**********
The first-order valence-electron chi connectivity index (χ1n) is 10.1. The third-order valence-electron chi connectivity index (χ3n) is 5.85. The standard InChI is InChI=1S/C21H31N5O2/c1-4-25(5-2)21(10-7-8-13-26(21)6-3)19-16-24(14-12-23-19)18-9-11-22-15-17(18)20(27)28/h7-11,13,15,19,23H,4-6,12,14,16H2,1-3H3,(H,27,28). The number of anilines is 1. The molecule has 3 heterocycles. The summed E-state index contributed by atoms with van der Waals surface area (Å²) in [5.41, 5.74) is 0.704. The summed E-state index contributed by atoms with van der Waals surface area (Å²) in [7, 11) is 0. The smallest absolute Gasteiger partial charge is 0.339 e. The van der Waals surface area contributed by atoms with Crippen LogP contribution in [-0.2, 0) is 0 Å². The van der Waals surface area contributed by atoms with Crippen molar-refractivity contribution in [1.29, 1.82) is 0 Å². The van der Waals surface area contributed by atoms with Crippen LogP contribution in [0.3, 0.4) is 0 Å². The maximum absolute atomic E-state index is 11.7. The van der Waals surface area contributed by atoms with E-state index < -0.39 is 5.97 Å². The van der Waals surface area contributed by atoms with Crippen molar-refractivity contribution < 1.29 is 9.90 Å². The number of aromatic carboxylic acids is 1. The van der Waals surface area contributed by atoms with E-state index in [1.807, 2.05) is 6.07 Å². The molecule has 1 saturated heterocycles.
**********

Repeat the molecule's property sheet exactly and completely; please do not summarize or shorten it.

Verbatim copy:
The first-order valence-electron chi connectivity index (χ1n) is 10.1. The third-order valence-electron chi connectivity index (χ3n) is 5.85. The standard InChI is InChI=1S/C21H31N5O2/c1-4-25(5-2)21(10-7-8-13-26(21)6-3)19-16-24(14-12-23-19)18-9-11-22-15-17(18)20(27)28/h7-11,13,15,19,23H,4-6,12,14,16H2,1-3H3,(H,27,28). The number of anilines is 1. The molecule has 3 heterocycles. The summed E-state index contributed by atoms with van der Waals surface area (Å²) in [5.41, 5.74) is 0.704. The summed E-state index contributed by atoms with van der Waals surface area (Å²) in [7, 11) is 0. The smallest absolute Gasteiger partial charge is 0.339 e. The van der Waals surface area contributed by atoms with Crippen LogP contribution in [-0.2, 0) is 0 Å². The van der Waals surface area contributed by atoms with Crippen molar-refractivity contribution in [1.29, 1.82) is 0 Å². The van der Waals surface area contributed by atoms with Crippen LogP contribution in [0.3, 0.4) is 0 Å². The maximum absolute atomic E-state index is 11.7. The van der Waals surface area contributed by atoms with E-state index < -0.39 is 5.97 Å². The van der Waals surface area contributed by atoms with Crippen molar-refractivity contribution < 1.29 is 9.90 Å². The number of aromatic carboxylic acids is 1. The van der Waals surface area contributed by atoms with E-state index in [1.807, 2.05) is 6.07 Å². The molecule has 1 saturated heterocycles.